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Publication numberUS20050134025 A1
Publication typeApplication
Application numberUS 10/742,491
Publication dateJun 23, 2005
Filing dateDec 19, 2003
Priority dateDec 19, 2003
Also published asDE102004060912A1
Publication number10742491, 742491, US 2005/0134025 A1, US 2005/134025 A1, US 20050134025 A1, US 20050134025A1, US 2005134025 A1, US 2005134025A1, US-A1-20050134025, US-A1-2005134025, US2005/0134025A1, US2005/134025A1, US20050134025 A1, US20050134025A1, US2005134025 A1, US2005134025A1
InventorsStephen Ridella, Bruce Hill
Original AssigneeTrw Vehicle Safety Systems Inc.
Export CitationBiBTeX, EndNote, RefMan
External Links: USPTO, USPTO Assignment, Espacenet
Inflatable curtain
US 20050134025 A1
Abstract
Apparatus (10) for helping to protect an occupant of a vehicle (12) includes an inflatable curtain (14) that is inflatable away from a vehicle roof (18) of the vehicle to a position between a side structure (16) of the vehicle and a vehicle occupant. The inflatable curtain (14) has a length and includes opposite end portions (64 and 66) spaced apart along its length. The inflatable curtain (14) includes a portion that overlies a B pillar (32) of the vehicle (12). The inflatable curtain (14) has a first portion that has a first vertical height and extends from adjacent the B pillar (32) to one of the end portions (64 and 66). The inflatable curtain (14) has a second portion that has a second vertical height and extends from adjacent the B pillar (32) to the other of the end portions (64 and 66). The first and second vertical heights are different from each other.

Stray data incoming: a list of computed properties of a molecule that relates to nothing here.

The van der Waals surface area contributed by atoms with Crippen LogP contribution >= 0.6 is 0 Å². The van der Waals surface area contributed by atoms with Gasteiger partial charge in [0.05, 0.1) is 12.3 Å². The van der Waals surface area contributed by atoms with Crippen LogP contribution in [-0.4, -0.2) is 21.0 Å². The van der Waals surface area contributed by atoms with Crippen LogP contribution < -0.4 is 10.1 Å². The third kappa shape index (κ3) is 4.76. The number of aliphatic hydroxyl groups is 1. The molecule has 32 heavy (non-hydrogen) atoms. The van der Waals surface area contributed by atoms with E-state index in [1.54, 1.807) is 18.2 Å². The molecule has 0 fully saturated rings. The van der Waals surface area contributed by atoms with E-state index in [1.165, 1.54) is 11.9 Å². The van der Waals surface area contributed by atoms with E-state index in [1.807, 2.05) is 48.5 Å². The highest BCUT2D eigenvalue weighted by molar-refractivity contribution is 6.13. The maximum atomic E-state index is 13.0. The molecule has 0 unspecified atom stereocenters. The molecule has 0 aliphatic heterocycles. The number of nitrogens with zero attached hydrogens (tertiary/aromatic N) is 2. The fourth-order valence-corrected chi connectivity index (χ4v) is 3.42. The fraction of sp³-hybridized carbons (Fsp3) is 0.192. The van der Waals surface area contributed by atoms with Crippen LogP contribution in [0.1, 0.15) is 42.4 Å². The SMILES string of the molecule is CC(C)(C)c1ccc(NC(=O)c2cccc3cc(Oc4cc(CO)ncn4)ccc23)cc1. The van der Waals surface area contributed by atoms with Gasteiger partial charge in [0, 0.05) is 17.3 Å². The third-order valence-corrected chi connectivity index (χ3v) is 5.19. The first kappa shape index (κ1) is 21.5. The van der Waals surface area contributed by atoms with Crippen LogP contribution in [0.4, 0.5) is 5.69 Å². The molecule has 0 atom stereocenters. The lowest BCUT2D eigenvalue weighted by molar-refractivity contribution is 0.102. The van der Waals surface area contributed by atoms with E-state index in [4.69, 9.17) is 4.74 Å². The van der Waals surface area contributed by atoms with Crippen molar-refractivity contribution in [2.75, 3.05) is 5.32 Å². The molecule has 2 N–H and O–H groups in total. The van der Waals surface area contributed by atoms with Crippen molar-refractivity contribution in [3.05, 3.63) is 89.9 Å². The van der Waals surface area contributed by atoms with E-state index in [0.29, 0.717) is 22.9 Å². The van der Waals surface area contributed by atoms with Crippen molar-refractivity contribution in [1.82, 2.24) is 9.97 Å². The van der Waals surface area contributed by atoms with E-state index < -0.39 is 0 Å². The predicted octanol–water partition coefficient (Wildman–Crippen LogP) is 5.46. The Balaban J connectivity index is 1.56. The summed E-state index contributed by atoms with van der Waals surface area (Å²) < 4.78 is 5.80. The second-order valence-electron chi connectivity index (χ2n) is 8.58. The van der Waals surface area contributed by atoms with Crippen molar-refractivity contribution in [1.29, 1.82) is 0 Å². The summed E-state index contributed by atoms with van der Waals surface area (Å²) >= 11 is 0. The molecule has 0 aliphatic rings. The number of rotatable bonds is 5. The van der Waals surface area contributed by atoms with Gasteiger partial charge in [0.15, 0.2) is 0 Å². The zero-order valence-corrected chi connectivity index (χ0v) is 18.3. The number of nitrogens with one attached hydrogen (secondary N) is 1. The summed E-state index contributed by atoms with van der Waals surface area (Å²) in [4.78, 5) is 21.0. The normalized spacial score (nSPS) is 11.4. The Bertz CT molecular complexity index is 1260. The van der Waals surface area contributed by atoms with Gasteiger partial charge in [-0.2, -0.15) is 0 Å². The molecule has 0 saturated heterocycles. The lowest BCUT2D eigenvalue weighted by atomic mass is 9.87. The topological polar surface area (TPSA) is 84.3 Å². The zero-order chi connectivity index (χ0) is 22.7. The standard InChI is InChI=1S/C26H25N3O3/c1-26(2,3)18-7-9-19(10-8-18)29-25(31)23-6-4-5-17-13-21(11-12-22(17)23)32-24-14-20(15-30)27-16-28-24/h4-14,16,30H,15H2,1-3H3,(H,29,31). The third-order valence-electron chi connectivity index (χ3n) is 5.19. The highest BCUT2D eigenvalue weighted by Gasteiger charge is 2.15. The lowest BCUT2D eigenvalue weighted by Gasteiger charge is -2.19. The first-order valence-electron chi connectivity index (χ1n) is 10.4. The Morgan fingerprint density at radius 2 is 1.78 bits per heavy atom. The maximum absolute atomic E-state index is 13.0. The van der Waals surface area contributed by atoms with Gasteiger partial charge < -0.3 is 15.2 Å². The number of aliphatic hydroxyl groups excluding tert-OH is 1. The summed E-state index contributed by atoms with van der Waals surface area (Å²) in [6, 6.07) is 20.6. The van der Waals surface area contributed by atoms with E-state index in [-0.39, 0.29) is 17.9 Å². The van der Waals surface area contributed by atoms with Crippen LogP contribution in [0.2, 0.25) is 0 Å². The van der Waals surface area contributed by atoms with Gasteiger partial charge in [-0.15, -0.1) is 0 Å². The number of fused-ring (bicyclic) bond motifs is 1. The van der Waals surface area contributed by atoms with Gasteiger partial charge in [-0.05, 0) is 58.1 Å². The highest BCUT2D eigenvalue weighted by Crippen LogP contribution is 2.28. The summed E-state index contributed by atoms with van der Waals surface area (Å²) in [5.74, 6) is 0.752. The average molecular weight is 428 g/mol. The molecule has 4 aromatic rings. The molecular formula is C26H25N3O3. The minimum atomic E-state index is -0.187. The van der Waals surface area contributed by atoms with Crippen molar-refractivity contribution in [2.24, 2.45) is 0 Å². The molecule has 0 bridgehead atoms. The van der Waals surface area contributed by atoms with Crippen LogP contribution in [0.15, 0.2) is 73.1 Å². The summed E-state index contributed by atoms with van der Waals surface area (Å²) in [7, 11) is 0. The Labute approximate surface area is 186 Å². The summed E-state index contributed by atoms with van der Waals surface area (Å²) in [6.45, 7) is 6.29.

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Claims(25)
1. Apparatus for helping to protect an occupant of a vehicle that has a side structure and a roof, said apparatus comprising: